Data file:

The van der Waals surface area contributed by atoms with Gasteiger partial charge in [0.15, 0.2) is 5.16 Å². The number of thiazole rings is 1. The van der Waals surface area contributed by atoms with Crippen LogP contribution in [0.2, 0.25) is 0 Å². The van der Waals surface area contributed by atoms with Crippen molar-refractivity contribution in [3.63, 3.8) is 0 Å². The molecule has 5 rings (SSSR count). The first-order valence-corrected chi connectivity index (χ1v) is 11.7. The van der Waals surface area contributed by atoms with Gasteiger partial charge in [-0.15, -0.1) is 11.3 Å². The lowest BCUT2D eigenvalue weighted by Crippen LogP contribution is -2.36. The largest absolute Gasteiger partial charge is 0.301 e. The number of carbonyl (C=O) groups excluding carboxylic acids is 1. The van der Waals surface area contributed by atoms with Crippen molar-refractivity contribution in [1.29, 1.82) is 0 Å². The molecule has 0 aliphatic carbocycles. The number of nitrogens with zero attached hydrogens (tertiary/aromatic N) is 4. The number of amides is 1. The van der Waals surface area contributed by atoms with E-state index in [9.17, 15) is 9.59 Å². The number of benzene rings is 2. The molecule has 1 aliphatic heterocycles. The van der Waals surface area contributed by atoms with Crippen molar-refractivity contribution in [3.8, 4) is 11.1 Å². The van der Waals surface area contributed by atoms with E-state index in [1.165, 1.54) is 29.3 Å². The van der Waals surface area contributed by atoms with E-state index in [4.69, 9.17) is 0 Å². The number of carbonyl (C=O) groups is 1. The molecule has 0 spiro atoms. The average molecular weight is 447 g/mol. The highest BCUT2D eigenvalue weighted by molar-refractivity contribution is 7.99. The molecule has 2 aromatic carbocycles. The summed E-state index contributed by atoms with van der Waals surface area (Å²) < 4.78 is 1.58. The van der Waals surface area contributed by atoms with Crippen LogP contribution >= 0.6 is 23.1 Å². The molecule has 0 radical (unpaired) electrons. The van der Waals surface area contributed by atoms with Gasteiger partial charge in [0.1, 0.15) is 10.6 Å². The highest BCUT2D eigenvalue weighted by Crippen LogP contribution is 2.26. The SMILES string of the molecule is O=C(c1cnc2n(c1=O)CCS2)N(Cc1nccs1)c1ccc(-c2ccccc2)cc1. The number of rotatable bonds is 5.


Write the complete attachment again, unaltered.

The van der Waals surface area contributed by atoms with Gasteiger partial charge in [0.15, 0.2) is 5.16 Å². The number of thiazole rings is 1. The van der Waals surface area contributed by atoms with Crippen LogP contribution in [0.2, 0.25) is 0 Å². The van der Waals surface area contributed by atoms with Crippen molar-refractivity contribution in [3.63, 3.8) is 0 Å². The molecule has 5 rings (SSSR count). The first-order valence-corrected chi connectivity index (χ1v) is 11.7. The van der Waals surface area contributed by atoms with Gasteiger partial charge in [-0.15, -0.1) is 11.3 Å². The lowest BCUT2D eigenvalue weighted by Crippen LogP contribution is -2.36. The largest absolute Gasteiger partial charge is 0.301 e. The number of carbonyl (C=O) groups excluding carboxylic acids is 1. The van der Waals surface area contributed by atoms with Crippen molar-refractivity contribution in [1.29, 1.82) is 0 Å². The molecule has 0 aliphatic carbocycles. The number of nitrogens with zero attached hydrogens (tertiary/aromatic N) is 4. The number of amides is 1. The van der Waals surface area contributed by atoms with E-state index in [9.17, 15) is 9.59 Å². The number of benzene rings is 2. The molecule has 1 aliphatic heterocycles. The van der Waals surface area contributed by atoms with Crippen molar-refractivity contribution in [3.8, 4) is 11.1 Å². The van der Waals surface area contributed by atoms with E-state index in [1.165, 1.54) is 29.3 Å². The van der Waals surface area contributed by atoms with E-state index in [4.69, 9.17) is 0 Å². The number of carbonyl (C=O) groups is 1. The molecule has 0 spiro atoms. The average molecular weight is 447 g/mol. The highest BCUT2D eigenvalue weighted by molar-refractivity contribution is 7.99. The molecule has 2 aromatic carbocycles. The summed E-state index contributed by atoms with van der Waals surface area (Å²) < 4.78 is 1.58. The van der Waals surface area contributed by atoms with Crippen LogP contribution >= 0.6 is 23.1 Å². The molecule has 0 radical (unpaired) electrons. The van der Waals surface area contributed by atoms with Gasteiger partial charge in [0.1, 0.15) is 10.6 Å². The highest BCUT2D eigenvalue weighted by Crippen LogP contribution is 2.26. The SMILES string of the molecule is O=C(c1cnc2n(c1=O)CCS2)N(Cc1nccs1)c1ccc(-c2ccccc2)cc1. The number of rotatable bonds is 5.